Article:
Ashley Nault - Oct 7, 2013
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While the economies of South America continue to grow, both political headwinds and the potential to oversupply still brings back hoteliers to reality. According to the South American Hotel and Tourism Investment Conference (SAHIC), opportunities, however, still remain in the region despite the growing difficulty in navigating its hotel market.

During the opening session of the conference, Arturo Garcia Rosa, the SAHIC president, who doubles up as the president of HVS Argentina, disclosed that South America is still full of opportunities and the sector players within the region only need to be a bit more careful. And although the international tourism into a good number of the region’s countries is seen to be on a slight decline, the hotel business has started to grow within the region, an indicator that the business is starting to mature.

In his address to the 400-delegate conference, the SAHIC president pointed out that the two major challenges that have recently cropped up in some of the region’s market include political red tape and potential oversupply.

Nevertheless, the feeling among the shareholders within the sector is a feeling geared towards a positive business, observed Rosa.

According to figures from the HVS Argentina, the region’s collective inbound visitation fell from 7% growth to 4% growth between 2012 and 2013, a rate that is still, however, higher than the world averages. The figures put Brazil on top spot in inbound traffic. Other countries that have also shown significant growth include Uruguay, Colombia and Peru.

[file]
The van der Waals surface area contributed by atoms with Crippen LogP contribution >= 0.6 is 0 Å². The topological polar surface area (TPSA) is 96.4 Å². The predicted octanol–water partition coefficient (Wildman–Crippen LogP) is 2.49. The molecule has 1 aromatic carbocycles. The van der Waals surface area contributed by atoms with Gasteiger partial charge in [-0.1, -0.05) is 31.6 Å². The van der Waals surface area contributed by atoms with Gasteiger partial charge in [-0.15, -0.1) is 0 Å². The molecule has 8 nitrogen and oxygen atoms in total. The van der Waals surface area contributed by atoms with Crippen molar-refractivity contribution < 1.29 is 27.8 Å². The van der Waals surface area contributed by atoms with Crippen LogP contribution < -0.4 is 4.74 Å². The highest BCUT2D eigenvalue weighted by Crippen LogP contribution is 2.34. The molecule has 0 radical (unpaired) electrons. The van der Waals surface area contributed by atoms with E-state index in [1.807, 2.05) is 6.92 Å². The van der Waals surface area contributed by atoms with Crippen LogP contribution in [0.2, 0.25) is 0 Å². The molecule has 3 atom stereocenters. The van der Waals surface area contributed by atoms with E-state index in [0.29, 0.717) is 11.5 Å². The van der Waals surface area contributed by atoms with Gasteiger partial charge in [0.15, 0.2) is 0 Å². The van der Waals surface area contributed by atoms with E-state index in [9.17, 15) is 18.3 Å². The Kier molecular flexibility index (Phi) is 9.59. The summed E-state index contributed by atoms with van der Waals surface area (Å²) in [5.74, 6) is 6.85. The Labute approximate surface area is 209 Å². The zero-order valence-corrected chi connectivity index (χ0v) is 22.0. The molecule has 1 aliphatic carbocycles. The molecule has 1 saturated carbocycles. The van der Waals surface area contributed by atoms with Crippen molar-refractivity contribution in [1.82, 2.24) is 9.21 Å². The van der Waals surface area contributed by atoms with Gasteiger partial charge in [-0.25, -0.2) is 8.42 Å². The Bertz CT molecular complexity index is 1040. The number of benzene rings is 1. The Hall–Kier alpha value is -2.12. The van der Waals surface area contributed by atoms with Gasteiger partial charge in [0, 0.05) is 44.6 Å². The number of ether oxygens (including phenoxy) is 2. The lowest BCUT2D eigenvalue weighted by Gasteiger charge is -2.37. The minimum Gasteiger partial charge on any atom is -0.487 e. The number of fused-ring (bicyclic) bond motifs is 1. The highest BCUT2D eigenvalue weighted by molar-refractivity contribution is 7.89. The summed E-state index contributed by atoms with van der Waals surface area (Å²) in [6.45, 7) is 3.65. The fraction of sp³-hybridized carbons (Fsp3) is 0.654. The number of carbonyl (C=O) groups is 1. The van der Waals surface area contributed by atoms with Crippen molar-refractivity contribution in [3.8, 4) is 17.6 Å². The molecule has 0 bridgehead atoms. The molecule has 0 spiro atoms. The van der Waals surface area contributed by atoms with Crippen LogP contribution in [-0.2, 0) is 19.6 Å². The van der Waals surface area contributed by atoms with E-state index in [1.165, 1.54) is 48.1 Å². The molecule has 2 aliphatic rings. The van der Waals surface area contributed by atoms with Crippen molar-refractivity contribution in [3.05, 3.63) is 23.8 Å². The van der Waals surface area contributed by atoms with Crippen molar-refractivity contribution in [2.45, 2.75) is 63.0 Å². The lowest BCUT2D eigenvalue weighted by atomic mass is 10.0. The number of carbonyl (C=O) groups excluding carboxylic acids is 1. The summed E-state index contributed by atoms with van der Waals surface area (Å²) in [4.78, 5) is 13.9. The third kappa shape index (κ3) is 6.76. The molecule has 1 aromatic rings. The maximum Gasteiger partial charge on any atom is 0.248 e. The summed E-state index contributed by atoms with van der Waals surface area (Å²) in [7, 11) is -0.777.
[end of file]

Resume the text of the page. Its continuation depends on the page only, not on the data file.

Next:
During the conference, the VP of development at Melia Hotels International, Fernando Fernandez, in his address, concurred with Garcia Rosa that there are overwhelming opportunities all around Latin America. He said that the region has jumped off the shadows and is currently leading the boom, the middle classes are growing exponentially and there’s a vast opportunity to create select-service products with certain levels of designs and styles that will attract the domestic customers.

Garcia Rosa in his speech highlighted some of the following facts about hotel performance in the South American markets:

In Bogota, some concern is being raised over the market conditions and government policies, and while Colombia is actually experiencing a heightened development interest primarily as a result of the long-term tax incentive program, the demand has not been as impressive as would otherwise be expected.

In Lima and Buenos Aires, occupancy has continued to rise with hoteliers being able to sustain the rate increases. However, Montevideo, has seen a significant decline in occupancy and is thus one of the markets that investors are advised to stay away from.

The market’s slight decline in occupancy in Rio de Janeiro, however, is of no significant concern because of the adequate long-term demand making Brazil to remain the top country within the region with the most opportunity followed by Colombia and Paraguay in that order.

Garcia Rosa advises international investors who are considering building their niche within the region that they should be patient with Argentina – the country has been through many bad situations that may not favor a serious investment while in Bogota, any potential investor must first understand the possibility of oversupply.

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